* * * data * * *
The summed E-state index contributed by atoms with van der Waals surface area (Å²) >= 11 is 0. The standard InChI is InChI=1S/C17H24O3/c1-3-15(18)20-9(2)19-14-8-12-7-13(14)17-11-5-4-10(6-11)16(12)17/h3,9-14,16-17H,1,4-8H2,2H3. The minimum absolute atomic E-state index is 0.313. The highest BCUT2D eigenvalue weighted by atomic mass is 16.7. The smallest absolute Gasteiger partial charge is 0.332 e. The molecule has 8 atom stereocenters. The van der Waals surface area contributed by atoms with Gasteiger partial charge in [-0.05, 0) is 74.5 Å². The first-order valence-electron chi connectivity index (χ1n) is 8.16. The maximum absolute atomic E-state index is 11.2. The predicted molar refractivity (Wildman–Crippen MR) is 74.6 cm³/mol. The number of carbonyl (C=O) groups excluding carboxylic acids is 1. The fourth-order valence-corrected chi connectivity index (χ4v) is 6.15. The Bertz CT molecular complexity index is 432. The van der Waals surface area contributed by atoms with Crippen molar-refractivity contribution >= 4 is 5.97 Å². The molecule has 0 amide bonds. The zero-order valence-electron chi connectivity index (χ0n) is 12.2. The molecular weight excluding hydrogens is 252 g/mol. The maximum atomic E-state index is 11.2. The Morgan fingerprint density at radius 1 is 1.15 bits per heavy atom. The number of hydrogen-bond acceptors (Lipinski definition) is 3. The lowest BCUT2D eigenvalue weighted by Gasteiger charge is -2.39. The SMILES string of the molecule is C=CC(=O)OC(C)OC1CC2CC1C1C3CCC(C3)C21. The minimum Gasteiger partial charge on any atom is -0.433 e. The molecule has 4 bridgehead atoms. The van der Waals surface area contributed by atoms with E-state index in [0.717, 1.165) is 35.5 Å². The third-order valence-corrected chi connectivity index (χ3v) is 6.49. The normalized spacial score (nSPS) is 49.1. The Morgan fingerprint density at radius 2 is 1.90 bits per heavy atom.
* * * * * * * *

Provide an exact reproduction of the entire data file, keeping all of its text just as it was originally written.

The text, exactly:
The summed E-state index contributed by atoms with van der Waals surface area (Å²) >= 11 is 0. The standard InChI is InChI=1S/C17H24O3/c1-3-15(18)20-9(2)19-14-8-12-7-13(14)17-11-5-4-10(6-11)16(12)17/h3,9-14,16-17H,1,4-8H2,2H3. The minimum absolute atomic E-state index is 0.313. The highest BCUT2D eigenvalue weighted by atomic mass is 16.7. The smallest absolute Gasteiger partial charge is 0.332 e. The molecule has 8 atom stereocenters. The van der Waals surface area contributed by atoms with Gasteiger partial charge in [-0.05, 0) is 74.5 Å². The first-order valence-electron chi connectivity index (χ1n) is 8.16. The maximum absolute atomic E-state index is 11.2. The predicted molar refractivity (Wildman–Crippen MR) is 74.6 cm³/mol. The number of carbonyl (C=O) groups excluding carboxylic acids is 1. The fourth-order valence-corrected chi connectivity index (χ4v) is 6.15. The Bertz CT molecular complexity index is 432. The van der Waals surface area contributed by atoms with Crippen molar-refractivity contribution >= 4 is 5.97 Å². The molecule has 0 amide bonds. The zero-order valence-electron chi connectivity index (χ0n) is 12.2. The molecular weight excluding hydrogens is 252 g/mol. The maximum atomic E-state index is 11.2. The Morgan fingerprint density at radius 1 is 1.15 bits per heavy atom. The number of hydrogen-bond acceptors (Lipinski definition) is 3. The lowest BCUT2D eigenvalue weighted by Gasteiger charge is -2.39. The SMILES string of the molecule is C=CC(=O)OC(C)OC1CC2CC1C1C3CCC(C3)C21. The minimum Gasteiger partial charge on any atom is -0.433 e. The molecule has 4 bridgehead atoms. The van der Waals surface area contributed by atoms with E-state index in [0.717, 1.165) is 35.5 Å². The third-order valence-corrected chi connectivity index (χ3v) is 6.49. The normalized spacial score (nSPS) is 49.1. The Morgan fingerprint density at radius 2 is 1.90 bits per heavy atom.